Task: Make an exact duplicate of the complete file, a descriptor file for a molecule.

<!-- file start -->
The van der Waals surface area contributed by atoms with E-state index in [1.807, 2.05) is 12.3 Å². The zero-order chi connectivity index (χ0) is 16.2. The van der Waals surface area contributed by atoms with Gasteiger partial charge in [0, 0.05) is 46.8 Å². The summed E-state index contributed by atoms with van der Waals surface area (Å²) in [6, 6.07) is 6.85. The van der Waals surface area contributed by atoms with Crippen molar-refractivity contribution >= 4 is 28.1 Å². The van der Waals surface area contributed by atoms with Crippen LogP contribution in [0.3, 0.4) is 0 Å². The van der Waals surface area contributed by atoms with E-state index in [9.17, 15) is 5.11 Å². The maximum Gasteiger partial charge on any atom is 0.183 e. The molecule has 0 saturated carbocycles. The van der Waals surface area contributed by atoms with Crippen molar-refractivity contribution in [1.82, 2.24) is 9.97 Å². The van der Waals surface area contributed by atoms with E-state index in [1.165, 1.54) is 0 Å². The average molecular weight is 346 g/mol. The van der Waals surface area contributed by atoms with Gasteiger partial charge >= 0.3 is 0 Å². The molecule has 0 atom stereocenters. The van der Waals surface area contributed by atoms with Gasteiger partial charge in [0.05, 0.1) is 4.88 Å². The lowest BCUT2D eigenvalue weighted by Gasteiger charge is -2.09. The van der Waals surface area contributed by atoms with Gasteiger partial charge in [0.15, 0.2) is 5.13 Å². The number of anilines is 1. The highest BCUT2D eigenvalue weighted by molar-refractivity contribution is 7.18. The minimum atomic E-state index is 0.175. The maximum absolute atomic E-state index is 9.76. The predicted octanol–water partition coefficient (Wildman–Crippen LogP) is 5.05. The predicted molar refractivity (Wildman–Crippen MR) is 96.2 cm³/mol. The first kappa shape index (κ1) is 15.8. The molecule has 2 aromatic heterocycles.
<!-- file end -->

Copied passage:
The van der Waals surface area contributed by atoms with E-state index in [1.807, 2.05) is 12.3 Å². The zero-order chi connectivity index (χ0) is 16.2. The van der Waals surface area contributed by atoms with Gasteiger partial charge in [0, 0.05) is 46.8 Å². The summed E-state index contributed by atoms with van der Waals surface area (Å²) in [6, 6.07) is 6.85. The van der Waals surface area contributed by atoms with Crippen molar-refractivity contribution >= 4 is 28.1 Å². The van der Waals surface area contributed by atoms with Crippen LogP contribution in [0.3, 0.4) is 0 Å². The van der Waals surface area contributed by atoms with E-state index in [9.17, 15) is 5.11 Å². The maximum Gasteiger partial charge on any atom is 0.183 e. The molecule has 0 saturated carbocycles. The van der Waals surface area contributed by atoms with Crippen molar-refractivity contribution in [1.82, 2.24) is 9.97 Å². The van der Waals surface area contributed by atoms with E-state index in [1.165, 1.54) is 0 Å². The average molecular weight is 346 g/mol. The van der Waals surface area contributed by atoms with Gasteiger partial charge >= 0.3 is 0 Å². The molecule has 0 atom stereocenters. The van der Waals surface area contributed by atoms with Gasteiger partial charge in [0.05, 0.1) is 4.88 Å². The lowest BCUT2D eigenvalue weighted by Gasteiger charge is -2.09. The van der Waals surface area contributed by atoms with Gasteiger partial charge in [0.15, 0.2) is 5.13 Å². The number of anilines is 1. The highest BCUT2D eigenvalue weighted by molar-refractivity contribution is 7.18. The minimum atomic E-state index is 0.175. The maximum absolute atomic E-state index is 9.76. The predicted octanol–water partition coefficient (Wildman–Crippen LogP) is 5.05. The predicted molar refractivity (Wildman–Crippen MR) is 96.2 cm³/mol. The first kappa shape index (κ1) is 15.8. The molecule has 2 aromatic heterocycles.